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J Neurochem. 2000 Nov;75(5):1951-61.

Impaired mitochondrial function results in increased tissue transglutaminase activity in situ.

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Department of Psychiatry and Behavioral Neurobiology, University of Alabama at Birmingham, Birmingham, Alabama 35294-0017, USA.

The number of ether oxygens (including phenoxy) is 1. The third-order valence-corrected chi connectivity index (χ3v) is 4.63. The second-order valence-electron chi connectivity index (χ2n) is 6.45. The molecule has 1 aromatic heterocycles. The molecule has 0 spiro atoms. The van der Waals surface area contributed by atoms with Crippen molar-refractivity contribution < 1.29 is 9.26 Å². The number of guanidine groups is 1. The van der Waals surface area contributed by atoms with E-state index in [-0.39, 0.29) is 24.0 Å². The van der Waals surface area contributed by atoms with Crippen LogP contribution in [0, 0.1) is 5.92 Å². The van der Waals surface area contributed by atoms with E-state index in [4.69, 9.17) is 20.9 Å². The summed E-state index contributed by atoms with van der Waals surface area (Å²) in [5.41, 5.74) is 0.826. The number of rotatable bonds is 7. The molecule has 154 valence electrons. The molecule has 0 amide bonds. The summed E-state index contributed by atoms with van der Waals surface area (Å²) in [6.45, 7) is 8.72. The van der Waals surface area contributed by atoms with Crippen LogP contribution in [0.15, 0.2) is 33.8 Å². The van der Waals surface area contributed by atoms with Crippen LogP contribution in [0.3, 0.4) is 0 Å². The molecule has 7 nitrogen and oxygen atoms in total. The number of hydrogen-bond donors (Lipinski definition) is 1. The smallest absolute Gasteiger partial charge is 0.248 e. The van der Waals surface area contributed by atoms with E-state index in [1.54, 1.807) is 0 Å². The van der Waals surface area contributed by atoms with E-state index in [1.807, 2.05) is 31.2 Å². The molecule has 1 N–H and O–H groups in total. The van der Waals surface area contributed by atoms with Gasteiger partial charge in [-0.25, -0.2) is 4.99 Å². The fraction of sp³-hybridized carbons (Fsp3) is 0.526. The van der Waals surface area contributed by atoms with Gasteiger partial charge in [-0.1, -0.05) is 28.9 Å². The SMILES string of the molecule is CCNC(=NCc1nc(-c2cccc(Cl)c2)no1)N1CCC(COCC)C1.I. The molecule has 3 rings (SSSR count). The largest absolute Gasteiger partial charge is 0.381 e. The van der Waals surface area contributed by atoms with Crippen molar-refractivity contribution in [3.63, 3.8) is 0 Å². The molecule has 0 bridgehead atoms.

Tissue transglutaminase (tTG) is a transamidating enzyme that is elevated in Huntington's disease (HD) brain and may be involved in the etiology of the disease. Further, there is evidence of impaired mitochondrial function in HD. Therefore, in this study, we examined the effects of mitochondrial dysfunction on the transamidating activity of tTG. Neuroblastoma SH-SY5Y cells stably overexpressing human tTG or mutated inactive tTG were treated with 3-nitropropionic acid (3-NP), an irreversible inhibitor of succinate dehydrogenase. 3-NP treatment of tTG-expressing cells resulted in a significant increase of TG activity in situ. In vitro measurements demonstrated that 3-NP had no direct effect on tTG activity. However, 3-NP treatment resulted in a significant decrease of the levels of GTP and ATP, two potent inhibitors of the transamidating activity of tTG. No significant changes in the intracellular levels of calcium were observed in 3-NP-treated cells. Treatment with 3-NP in combination with antioxidants significantly reduced the 3-NP-induced increase in in situ TG activity, demonstrating that oxidative stress is a contributing factor to the increase of TG activity. This study demonstrates for the first time that impairment of mitochondrial function significantly increases TG activity in situ, a finding that may have important relevance to the etiology of HD.

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